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  1. Charles II of Navarre - Wikipedia › wiki › Charles_II_of_Navarre

    Charles II (10 October 1332 – 1 January 1387), called Charles the Bad, was King of Navarre 1349–1387 and Count of Évreux 1343–1387.. Besides the Pyrenean Kingdom of Navarre, he had extensive lands in Normandy, inherited from his father, Count Philip of Évreux, and his mother, Queen Joan II of Navarre, who had received them as compensation for resigning her claims to France, Champagne ...

  2. Charles II of Navarre (1332-1387) - Find A Grave Memorial › memorial › 8048814

    Charles II of Navarre. King of Navarre. Born Carlos, the son of Philippe III, House of Evreux, King of Navarre and Jeanne II, Queen of Navarre. He succeeded to the title of King Carlos II de Navarre in 1349 and acquired the nick-name of Carlos 'the Bad.'. After the capture of the French King by the English during the Battle of Poitiers in ...

    • 9 Oct 1332, Evreux, Departement de l'Eure, Haute-Normandie, France
    • Pamplona, Navarra
    • 1 Jan 1387 (aged 54), Pamplona, Provincia de Navarra, Navarra, Spain
    • Cathedral of Pamplona, Pamplona, Provincia de Navarra, Navarra, Spain
  3. Charles II | king of Navarre | Britannica › Charles-II-king-of-Navarre

    Charles II, byname Charles The Bad, Spanish Carlos El Malo, French Charles Le Mauvais, (born 1332—died Jan. 1, 1387), king of Navarre from 1349, who made various short-lived attempts to expand Navarrese power in both France and Spain. He was the son and successor of Joan of France, queen of Navarre, and Philip, count of Évreux.

  4. Charles II of Navarre - Encyclopedia - › c › charles_ii_of_navarre

    Charles II of Navarre - Encyclopedia. CHARLES II. (1332-1387), called THE BAD, king of Navarre and count of Evreux, was a son of Jeanne II., queen of Navarre, by her marriage with Philip, count of Evreux (d. 1343). Having become king of Navarre on Jeanne's death in 1349, he suppressed a rising at Pampeluna with much cruelty, and by this and ...

  5. Charles II of Navarre | Historica Wiki | Fandom › wiki › Charles_II_of_Navarre
    • Early Life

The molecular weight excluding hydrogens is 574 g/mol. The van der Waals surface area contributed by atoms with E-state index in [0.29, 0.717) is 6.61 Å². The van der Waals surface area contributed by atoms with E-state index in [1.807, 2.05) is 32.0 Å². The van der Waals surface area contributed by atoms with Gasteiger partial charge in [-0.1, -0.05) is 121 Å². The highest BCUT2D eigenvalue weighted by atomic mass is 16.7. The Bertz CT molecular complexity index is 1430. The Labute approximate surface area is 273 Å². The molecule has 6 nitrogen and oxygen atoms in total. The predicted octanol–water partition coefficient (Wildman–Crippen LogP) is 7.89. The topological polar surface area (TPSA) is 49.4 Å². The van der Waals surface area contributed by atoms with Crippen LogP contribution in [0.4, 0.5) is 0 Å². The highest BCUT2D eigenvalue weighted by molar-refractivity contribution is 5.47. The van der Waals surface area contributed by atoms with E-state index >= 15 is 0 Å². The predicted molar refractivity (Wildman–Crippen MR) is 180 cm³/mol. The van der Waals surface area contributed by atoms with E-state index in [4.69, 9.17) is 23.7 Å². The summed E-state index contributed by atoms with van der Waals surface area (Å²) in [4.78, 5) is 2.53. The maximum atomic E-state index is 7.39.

• Plotting Against The King
    • Return to Power
    • Loss of Normandy
    • Castilian Civil War
    • Loss of Power
    • A Fitting End

    Charles d'Evreux was born in Evreux, Normandy, France on 10 October 1332, the son of King Philip III of Navarre and Queen Joan II. His father was the first cousin of King Philip VI of France and his mother was the only daughter of King Louis X of France, and, upon assuming the crown of Navarre in 1349, he inherited lands both in the Pyrenees and in Normandy (Evreux, Mortain, Vexin, and part of the Cotentin Peninsula). Charles spent very little time in Navarre, instead hoping to increase his influence in France with the help of Navarrese soldiers; however, he was unable to wrest the throne from his Valois cousins. In 1352, he captured the English-held town of Port-Sainte-Marie on the Garonne, and he also married Joan of Valois, daughter of King Jean II of Francethat same year.

    In January 1354, he had the Constable of France Charles de La Cerda assassinated after quarrelling with him the previous Christmas, angering King Jean II; Charles thus began to work towards an alliance with King Edward III of England. However, King Jean II agreed to grant Charles extensive lands in exchange for his reconciliation with the French crown. In late 1354, Jean invaded Charles' territories, reigniting their rivalry. Charles again changed sides, and Jean was again forced to make peace at Valognes on 10 September 1355. In December 1355, Charles took part in a failed attempt to replace King Jean with the Dauphin, and, on 5 April 1356, King Charles was arrested and imprisoned.

    On 9 November 1357, he escaped from prison and entered Paris with a large retinue, being received like a monarch. When he heard of the peace between England and France, Charles knew that his position was threatened, so he released all of Paris' prisoners to create anarchy and then returned to Normandy. The Jacquerie uprising in Paris forced the Dauphin to grant Charles additional lands and 1,000 troops, and the knights of northern France recruited Charles to help them suppress the peasant revolt. He massacred the rebels at Mello in 1358 and urged the populace to elect him "Captain of Paris" in a bid for power; this move lost Charles the support of many French nobles. Charles instead recruited several English mercenaries to defend Paris, but anti-English riots in the city resulted in a battle between the English and Parisians which left 600 French peasants dead. Charles stayed outside of the city in Saint-Denis as the revolt petered out, and he once again negotiated with England, off...